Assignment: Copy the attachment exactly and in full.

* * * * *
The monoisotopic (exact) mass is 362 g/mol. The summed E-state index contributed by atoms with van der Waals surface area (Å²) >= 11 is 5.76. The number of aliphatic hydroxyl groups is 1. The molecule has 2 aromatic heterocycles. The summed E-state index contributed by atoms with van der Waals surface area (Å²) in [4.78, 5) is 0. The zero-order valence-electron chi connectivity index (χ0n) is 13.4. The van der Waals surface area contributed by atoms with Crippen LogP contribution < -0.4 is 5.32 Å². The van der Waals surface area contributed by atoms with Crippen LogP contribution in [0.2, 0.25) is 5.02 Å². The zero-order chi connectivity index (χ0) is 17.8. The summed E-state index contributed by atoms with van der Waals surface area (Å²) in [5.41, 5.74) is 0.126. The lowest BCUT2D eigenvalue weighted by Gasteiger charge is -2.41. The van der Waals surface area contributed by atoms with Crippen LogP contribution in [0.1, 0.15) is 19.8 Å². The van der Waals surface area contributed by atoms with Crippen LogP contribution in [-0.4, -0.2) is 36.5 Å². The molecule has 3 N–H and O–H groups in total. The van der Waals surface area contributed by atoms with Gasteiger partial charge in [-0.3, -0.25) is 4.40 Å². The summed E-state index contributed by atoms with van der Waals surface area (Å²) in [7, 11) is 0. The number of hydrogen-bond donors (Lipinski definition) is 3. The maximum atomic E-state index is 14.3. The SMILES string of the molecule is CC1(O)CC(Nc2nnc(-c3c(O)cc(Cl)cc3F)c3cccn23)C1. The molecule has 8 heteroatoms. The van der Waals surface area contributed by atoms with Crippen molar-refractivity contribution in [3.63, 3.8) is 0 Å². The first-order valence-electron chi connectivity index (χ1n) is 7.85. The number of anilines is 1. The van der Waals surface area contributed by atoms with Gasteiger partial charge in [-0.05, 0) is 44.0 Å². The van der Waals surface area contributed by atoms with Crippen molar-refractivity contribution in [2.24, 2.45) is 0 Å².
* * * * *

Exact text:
The monoisotopic (exact) mass is 362 g/mol. The summed E-state index contributed by atoms with van der Waals surface area (Å²) >= 11 is 5.76. The number of aliphatic hydroxyl groups is 1. The molecule has 2 aromatic heterocycles. The summed E-state index contributed by atoms with van der Waals surface area (Å²) in [4.78, 5) is 0. The zero-order valence-electron chi connectivity index (χ0n) is 13.4. The van der Waals surface area contributed by atoms with Crippen LogP contribution < -0.4 is 5.32 Å². The van der Waals surface area contributed by atoms with Crippen LogP contribution in [0.2, 0.25) is 5.02 Å². The zero-order chi connectivity index (χ0) is 17.8. The summed E-state index contributed by atoms with van der Waals surface area (Å²) in [5.41, 5.74) is 0.126. The lowest BCUT2D eigenvalue weighted by Gasteiger charge is -2.41. The van der Waals surface area contributed by atoms with Crippen LogP contribution in [0.1, 0.15) is 19.8 Å². The van der Waals surface area contributed by atoms with Crippen LogP contribution in [-0.4, -0.2) is 36.5 Å². The molecule has 3 N–H and O–H groups in total. The van der Waals surface area contributed by atoms with Gasteiger partial charge in [-0.3, -0.25) is 4.40 Å². The summed E-state index contributed by atoms with van der Waals surface area (Å²) in [7, 11) is 0. The number of hydrogen-bond donors (Lipinski definition) is 3. The maximum atomic E-state index is 14.3. The SMILES string of the molecule is CC1(O)CC(Nc2nnc(-c3c(O)cc(Cl)cc3F)c3cccn23)C1. The molecule has 8 heteroatoms. The van der Waals surface area contributed by atoms with Crippen molar-refractivity contribution in [3.63, 3.8) is 0 Å². The first-order valence-electron chi connectivity index (χ1n) is 7.85. The number of anilines is 1. The van der Waals surface area contributed by atoms with Gasteiger partial charge in [-0.05, 0) is 44.0 Å². The van der Waals surface area contributed by atoms with Crippen molar-refractivity contribution in [2.24, 2.45) is 0 Å².